Industrial Utility Efficiency    


The Wonderful Pistachios and Almonds campus in Lost Hills, California is a manufacturing facility that processes and packages pistachios and almonds for the consumer market. Food processing requires extensive use of compressed air to control multiple applications ranging from actuators, valves, optical sorters, packaging equipment and plant maintenance operations. The campus has its peak season during harvest in late August/early September, but processing and packaging operations take place year-round.
A food processor in Western Canada hired an auditor to assess the energy efficiency of its compressed air system. The results revealed surprises about the operation of some important elements of the system, and detected that the air compressors were having control gap problems. Additionally, the audit led to initial energy savings of $20,000 – and identified the potential to achieve overall operational savings of 45%. The following details some of the audit findings and results.
Many food processing plants are already using oil-free compressed air at a low-pressure dewpoint. This has required the use of two-stage oil-free screw air compressors, centrifugal air compressors and other technologies, as well as regenerative dryers of one type or another. The most common oil-free air compressor in industry is the two-stage “dry screw” machine and the most common regenerative dryer type is the heatless type. These are combined in many food processing, pharmaceutical, and high-tech plants.    
Machines for filling milk or juice must often work around the clock. Given the critical importance of uptime, Elopak opted for Aventics food-compliant pneumatics when developing its E-PS120A - the first fully aseptic filling machine for gable top packaging. With an output of up to 12,000 cartons per hour, disruptions and downtime are not welcome with the aseptic filling machine.
Gaseous nitrogen is used in a variety of systems and processes in the food manufacturing and packaging industries. Often regarded as the industry standard for non-chemical preservation, nitrogen is an inexpensive, readily available option. Suited for a variety of uses, Nitrogen needs to be monitored for purity and potential contaminants. Depending on the type of use, the distribution channel, and the required purity levels, different testing plans should be implemented to ensure safety.
As many well know, system measurement is essential to ensuring a compressed air system is running efficiently and effectively, with good air quality and adequate pressure.  This is also well understood by a multi-national food company (name has been withheld to protect the innocent) who started a focused effort to measure and improve their compressed air systems in their many processing plants worldwide. 
A flour based frozen foods manufacturer orders a compressed air efficiency audit. The audit establishes the cost of compressed air at $0.27/1000 cubic feet. The study finds the 116 pulse jet dust collectors represent the greatest opportunity for compressed air demand reduction and energy cost savings. A dust collector optimization study/service is suggested and the customer agrees to proceed. In this facility, pulse jet dust collectors are used to filter dust from raw materials entering the plant, for conveying and mixing of ingredients, and for the final packaged finished products leaving the plant.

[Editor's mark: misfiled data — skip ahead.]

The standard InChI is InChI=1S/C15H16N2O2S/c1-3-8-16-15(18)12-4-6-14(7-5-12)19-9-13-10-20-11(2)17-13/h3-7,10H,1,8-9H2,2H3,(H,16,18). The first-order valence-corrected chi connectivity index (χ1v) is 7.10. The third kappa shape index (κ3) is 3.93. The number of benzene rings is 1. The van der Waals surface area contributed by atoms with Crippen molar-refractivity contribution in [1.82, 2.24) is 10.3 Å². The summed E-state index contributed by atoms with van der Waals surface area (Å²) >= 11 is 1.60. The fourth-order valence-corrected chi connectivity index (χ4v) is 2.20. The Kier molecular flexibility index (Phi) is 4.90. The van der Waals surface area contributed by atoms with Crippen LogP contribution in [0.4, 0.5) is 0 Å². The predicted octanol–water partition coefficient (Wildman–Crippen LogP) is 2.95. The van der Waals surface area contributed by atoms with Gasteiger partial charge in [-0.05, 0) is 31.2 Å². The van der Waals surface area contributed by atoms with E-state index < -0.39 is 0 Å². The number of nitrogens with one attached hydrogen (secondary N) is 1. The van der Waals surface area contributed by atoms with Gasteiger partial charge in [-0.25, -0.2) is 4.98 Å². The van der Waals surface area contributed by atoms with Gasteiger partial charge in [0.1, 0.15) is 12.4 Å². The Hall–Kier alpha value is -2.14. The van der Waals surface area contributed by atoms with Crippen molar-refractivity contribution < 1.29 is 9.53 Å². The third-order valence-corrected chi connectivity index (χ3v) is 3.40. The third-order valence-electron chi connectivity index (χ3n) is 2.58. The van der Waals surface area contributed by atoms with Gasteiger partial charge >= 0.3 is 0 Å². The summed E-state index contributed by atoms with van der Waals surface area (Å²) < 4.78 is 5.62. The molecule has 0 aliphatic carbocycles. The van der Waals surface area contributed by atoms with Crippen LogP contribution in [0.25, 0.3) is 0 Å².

This article will focus on ISO8573-7 normative test methods and analysis for viable microbiological contaminants and how it can be fundamentally utilized in compressed air microbial monitoring plans. The quality of the compressed air must be monitored periodically to fulfill national and international standards. ISO 8573 is an available standard addressing compressed air quality. It consists of nine parts that address purity classes, specifications, and procedures. ISO 8573-7:2003, can be utilized across all industries’ compressed air microbial monitoring plans. It contains both informative and normative procedures but lacks any tested compressed air microbial specifications regarding colony enumeration limits for microbial plate counts.
The Pepsi bottling plant in Winnipeg, Manitoba has upgraded both their main 100 psi compressed air system and their 600 psi PET bottling system in two separate projects. The system improvements have saved the company both maintenance and electrical operating costs, and even reduced some winter heating demand.
Since 2002, Energy Trust of Oregon has saved and generated 728 average megawatts of electricity and 52 million annual therms of natural gas. This is enough energy to power Multnomah and Washington counties while heating Deschutes County homes. ETO has saved enough energy equal to the output of a power plant and reduced reliance on fossil fuels. In total, they have invested $1.5 billion to save customers more than $6.9 billion on their energy bills over time. They have also added $5.7 billion to the local economy, including $1.7 billion in wages, $312 million in small business income and employment equal to 4,700 full-time jobs lasting a decade.
This “nation’s largest regional show” has a 200,000 square foot exhibit floor and also has an interesting educational conference track. The show floor brings together the premier vendors of packaging and machinery with key decision makers in the Northwest’s food and beverage industry.